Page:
Average Standard deviation Standard error of average 95% confidence interval of difference
Lowest Highest
Orientation of problems Beginning to end of semester -3.032 0.886 0.113 -3.257 -2.807 -26.934 61 .000
Analysis of problems’ causes Beginning to end of semester -2.871 0.82 0.104 -3.079 -2.663 -27.585 61 .000
Deduction and verification of solutions Beginning to end of semester -2.952 0.756 0.096 -3.144 -2.760 -30.746 61 .000
Practicability of solutions Beginning to end of semester -3.323 0.719 0.091 -3.505 -3.140 -36.379 61 .000
Verification and evaluation of practice Beginning to end of semester -3.194 0.765 0.097 -3.388 -2.999 -32.880 61 .000
Table 8.
Differences in statistics of communication skills based on Mentoring experiences
Statistics of paired samples
Average N Standard deviation Standard error of average Correlation coefficients Significance probability
Listening Beginning of semester 1.68 62 0.647 0.082 Beginning & end of semester 0.077 0.550
End of semester 4.16 62 0.729 0.093
Sincerity Beginning of semester 1.5 62 0.647 0.082 Beginning & end of semester -0.037 0.774
End of semester 4.65 62 0.680 0.086
Positiveness of expression Beginning of semester 2.23 62 2.614 0.332 Beginning & end of semester -0.078 0.549
End of semester 4.35 62 0.482 0.061
Consideration and understanding Beginning of semester 1.6 62 0.664 0.084 Beginning & end of semester -0.182 0.156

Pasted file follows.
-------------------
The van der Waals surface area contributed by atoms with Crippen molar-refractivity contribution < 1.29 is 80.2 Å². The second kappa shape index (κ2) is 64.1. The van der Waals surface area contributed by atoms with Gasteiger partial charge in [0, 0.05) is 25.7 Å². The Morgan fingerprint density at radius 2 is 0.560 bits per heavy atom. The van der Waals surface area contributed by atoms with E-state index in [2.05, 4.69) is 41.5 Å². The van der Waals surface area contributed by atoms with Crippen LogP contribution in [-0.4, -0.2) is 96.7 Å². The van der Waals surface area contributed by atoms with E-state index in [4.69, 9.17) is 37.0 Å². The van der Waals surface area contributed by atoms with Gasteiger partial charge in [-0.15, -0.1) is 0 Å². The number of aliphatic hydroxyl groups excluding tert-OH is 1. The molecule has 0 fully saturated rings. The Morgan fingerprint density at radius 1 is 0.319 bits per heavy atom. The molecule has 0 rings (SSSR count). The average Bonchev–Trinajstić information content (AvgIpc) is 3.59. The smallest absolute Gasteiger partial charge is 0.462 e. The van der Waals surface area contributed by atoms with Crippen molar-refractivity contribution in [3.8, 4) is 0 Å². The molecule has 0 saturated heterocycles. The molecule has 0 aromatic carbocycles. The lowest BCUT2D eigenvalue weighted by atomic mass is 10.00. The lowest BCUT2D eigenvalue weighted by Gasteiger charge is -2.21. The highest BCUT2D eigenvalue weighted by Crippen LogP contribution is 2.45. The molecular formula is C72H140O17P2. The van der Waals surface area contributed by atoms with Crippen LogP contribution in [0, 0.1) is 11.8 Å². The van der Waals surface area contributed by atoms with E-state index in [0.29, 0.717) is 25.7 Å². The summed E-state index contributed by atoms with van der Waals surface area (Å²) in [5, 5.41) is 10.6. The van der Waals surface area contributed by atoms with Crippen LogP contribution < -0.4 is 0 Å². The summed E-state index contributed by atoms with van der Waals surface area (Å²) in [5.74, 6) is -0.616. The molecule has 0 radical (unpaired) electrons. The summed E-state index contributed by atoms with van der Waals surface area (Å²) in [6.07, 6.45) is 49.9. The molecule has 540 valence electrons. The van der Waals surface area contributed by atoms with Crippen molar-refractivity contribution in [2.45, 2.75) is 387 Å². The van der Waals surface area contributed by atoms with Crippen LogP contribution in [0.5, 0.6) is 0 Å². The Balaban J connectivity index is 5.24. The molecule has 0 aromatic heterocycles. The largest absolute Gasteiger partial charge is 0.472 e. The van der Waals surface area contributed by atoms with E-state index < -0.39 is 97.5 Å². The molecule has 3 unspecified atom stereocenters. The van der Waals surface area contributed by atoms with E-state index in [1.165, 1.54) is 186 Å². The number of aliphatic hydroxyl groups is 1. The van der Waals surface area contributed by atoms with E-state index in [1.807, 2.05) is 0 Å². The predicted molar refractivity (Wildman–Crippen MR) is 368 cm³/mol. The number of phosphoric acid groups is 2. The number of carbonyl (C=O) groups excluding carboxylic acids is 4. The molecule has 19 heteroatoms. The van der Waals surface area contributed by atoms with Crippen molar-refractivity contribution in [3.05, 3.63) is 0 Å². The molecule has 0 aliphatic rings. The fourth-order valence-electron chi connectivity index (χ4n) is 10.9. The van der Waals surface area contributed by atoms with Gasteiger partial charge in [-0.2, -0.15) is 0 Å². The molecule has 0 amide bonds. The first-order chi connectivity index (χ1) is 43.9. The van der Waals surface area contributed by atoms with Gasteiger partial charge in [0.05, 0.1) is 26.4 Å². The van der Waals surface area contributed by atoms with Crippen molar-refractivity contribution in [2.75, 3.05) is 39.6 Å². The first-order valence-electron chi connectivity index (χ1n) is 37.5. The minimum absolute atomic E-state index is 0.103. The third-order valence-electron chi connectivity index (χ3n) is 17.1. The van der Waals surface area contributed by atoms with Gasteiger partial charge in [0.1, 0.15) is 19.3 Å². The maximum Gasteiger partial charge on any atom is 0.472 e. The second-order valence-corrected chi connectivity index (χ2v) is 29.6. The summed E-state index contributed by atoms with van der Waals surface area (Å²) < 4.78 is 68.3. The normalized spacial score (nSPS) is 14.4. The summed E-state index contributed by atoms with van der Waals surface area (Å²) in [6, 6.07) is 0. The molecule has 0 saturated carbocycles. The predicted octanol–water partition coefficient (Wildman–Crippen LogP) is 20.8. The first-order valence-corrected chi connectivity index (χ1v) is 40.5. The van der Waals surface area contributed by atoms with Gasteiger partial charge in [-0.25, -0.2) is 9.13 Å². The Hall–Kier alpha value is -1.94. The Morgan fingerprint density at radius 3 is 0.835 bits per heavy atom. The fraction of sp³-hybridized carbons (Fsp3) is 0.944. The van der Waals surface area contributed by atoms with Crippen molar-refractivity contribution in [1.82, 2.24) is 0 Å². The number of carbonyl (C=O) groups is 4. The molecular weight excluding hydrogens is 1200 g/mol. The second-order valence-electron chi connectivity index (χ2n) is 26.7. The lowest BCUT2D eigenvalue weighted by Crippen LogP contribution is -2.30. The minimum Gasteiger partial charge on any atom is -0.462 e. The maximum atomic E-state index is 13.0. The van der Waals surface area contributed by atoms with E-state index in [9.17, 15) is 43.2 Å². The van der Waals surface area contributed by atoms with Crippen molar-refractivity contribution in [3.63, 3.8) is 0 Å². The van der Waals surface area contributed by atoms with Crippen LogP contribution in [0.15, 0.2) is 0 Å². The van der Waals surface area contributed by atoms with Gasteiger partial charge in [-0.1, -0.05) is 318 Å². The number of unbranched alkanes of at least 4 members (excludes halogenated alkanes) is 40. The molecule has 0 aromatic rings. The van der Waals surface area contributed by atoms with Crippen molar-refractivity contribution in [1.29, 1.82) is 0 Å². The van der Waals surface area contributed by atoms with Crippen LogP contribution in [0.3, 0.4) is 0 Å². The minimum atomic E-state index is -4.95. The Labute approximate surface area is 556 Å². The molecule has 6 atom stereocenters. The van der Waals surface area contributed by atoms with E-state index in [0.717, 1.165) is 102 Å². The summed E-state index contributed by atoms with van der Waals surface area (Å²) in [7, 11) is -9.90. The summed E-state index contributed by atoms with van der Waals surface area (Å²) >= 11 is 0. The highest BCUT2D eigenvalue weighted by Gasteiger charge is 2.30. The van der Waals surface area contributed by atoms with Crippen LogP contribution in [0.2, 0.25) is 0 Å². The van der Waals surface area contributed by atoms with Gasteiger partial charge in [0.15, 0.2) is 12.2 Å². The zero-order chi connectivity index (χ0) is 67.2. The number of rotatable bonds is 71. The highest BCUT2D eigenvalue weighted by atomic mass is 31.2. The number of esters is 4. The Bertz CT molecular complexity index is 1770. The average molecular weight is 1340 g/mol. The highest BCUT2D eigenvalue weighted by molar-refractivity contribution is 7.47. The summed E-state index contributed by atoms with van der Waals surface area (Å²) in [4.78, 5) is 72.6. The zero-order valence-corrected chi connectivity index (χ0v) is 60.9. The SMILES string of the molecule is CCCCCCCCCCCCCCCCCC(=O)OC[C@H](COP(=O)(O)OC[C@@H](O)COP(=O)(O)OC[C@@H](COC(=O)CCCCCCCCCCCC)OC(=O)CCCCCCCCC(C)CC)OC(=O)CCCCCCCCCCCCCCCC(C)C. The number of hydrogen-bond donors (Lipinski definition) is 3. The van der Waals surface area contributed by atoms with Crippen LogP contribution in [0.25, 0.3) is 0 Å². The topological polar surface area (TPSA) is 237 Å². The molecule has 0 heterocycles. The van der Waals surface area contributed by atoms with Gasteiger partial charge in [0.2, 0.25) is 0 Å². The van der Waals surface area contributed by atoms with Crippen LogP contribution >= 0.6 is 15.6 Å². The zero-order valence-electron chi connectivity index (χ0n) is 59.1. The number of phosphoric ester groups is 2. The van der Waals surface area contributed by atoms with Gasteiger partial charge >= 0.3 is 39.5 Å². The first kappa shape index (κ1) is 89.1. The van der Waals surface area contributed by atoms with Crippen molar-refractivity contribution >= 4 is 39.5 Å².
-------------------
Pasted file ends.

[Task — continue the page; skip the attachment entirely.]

End of semester 4.77 62 0.493 0.063
Table 9.
Differences in paired samples test of communication skills based on Mentoring experiences
Test of paired samples
Paired differences
t Degree of freedom Significance probability (both)
Average Standard deviation Standard error of average 95% confidence interval of difference
Lowest Lowest
Listening Beginning to end of semester -2.484 0.936 0.119 -2.722 -2.246 -20.887 61 .000
Sincerity Beginning to end of semester -3.145 0.956 0.121 -3.388 -2.903 -25.918 61 .000
Positiveness of expression Beginning to end of semester -2.129 2.695 0.342 -2.813 -1.445 -6.221 61 .000
Consideration and understanding Beginning to end of semester -3.177 0.897 0.114 -3.405 -2.950 -27.901 61 .000
Table 10.
Effects of Mentoring on satisfaction with college life (at the end of the semester)
Statistics
General satisfaction Satisfaction with methods used Satisfaction with mentor roles Active participation Satisfaction during Mentoring Willing to invite others Improvement in adaptation of mentees
N Valid 12 12 12 12 12 12 12
Missing 0 0 0 0 0 0 0
Average 4.83 4.92 4.92 4.92 4.58 4.92 4.83
Standard deviation 0.389 0.289 0.289 0.289 0.515 0.289 0.389
Variation 0.152 0.083 0.083 0.083 0.265 0.083 0.152
Sum 58 59 59 59 55 59 58